Thursday, September 5, 2019

Why Nature

I was around a bend and a few paces ahead of our 5-year-old when I heard her exclaim "I hear joyfulness ahead!"

Evidently, she'd heard my gasp of delight at the vista that had just unfolded before us. After a 2-mile hike up the mountain, I was, indeed, feeling joyful at the sight of the ocean of blue mountains rolling majestically to the horizon.
I've been thinking about our daughter's comment ever since then. It was a simple observation, but a profound one.

At a very basic level, I think we all know that nature is good for us. Fresh air, physical activity, sunshine. Healthy stuff.

But, lately, I've become more mindfully appreciative of the benefits of being outdoors, benefits that transcend the obvious.

I recently stumbled on a new (to me) podcast from Outside magazine. And, very specifically, a couple of episodes that simultaneously validate some of my instincts and transform my thinking on just how important time in the wilderness is to our overall wellbeing.

I highly recommend a quick listen to both What Awe in Nature Does For Us and The Radically Simple Digital Diet We All Need. (And then put your phone down and heed the podcasts' wisdom!)

The take-home messages of these podcasts boil down to this:

First, we get the greatest benefits from nature when we experience awe. And -- surprise! -- awe very often happens in the quiet, reflective moments. That is to say, not during the thrilling, rolling whitewater portions of a rafting trip, but in the calm between the churn.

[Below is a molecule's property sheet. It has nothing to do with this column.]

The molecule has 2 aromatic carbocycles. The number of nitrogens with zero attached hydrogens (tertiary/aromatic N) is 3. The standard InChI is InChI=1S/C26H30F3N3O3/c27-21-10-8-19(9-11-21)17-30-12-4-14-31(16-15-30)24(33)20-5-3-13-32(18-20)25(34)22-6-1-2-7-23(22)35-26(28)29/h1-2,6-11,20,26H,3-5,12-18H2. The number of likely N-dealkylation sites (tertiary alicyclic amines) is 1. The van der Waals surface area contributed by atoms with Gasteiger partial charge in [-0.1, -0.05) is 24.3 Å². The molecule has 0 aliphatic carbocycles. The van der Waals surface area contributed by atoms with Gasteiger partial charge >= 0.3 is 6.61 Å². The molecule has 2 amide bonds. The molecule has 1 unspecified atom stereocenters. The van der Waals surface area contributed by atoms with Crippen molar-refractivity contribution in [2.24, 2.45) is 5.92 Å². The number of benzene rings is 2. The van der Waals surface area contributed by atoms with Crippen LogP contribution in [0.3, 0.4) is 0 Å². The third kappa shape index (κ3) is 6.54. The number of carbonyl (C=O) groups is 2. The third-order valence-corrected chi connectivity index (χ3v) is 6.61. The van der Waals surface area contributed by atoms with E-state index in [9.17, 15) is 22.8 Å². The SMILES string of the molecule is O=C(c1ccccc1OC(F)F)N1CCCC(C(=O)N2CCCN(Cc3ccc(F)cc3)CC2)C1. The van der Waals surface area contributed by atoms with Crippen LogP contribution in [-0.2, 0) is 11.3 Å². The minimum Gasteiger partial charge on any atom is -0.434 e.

And, second, the buzzing in your head that comes of being willfully and artificially tethered to your smart phone is real. And it’s not good for you. But relearning to use the phone as the simple, helpful tool it was first intended to be, and going outside (without your phone in your hand . . .or on your mind) can help restore your natural state of mental health.

Our minds are not built to constantly process feedback and social stimulation and we suffer when we get trapped in that loop. The synapses in our brains are meant to flow like streams, not relentlessly fire in a million directions. We need to restructure our relationship with technology. We need to hear birdsong and wind-tousled leaves.

When I think our family needs a reset, we plan a trip, even just for an afternoon, into the woods. Nothing to distract us, other than each other and whatever interesting things we find on the trail. And I swear we come out happier and healthier, individually and as a family unit. And the cool thing is (and science backs this up), the positive effect lasts well after we've returned to the demands (both real and manufactured) of daily living.

Our youngest kid probably won't remember all of the hikes we've taken or the breathtaking views we've seen, but I'm thrilled she already recognizes -- and I pray she will remember -- that there is, indeed, joyfulness to be found in nature.

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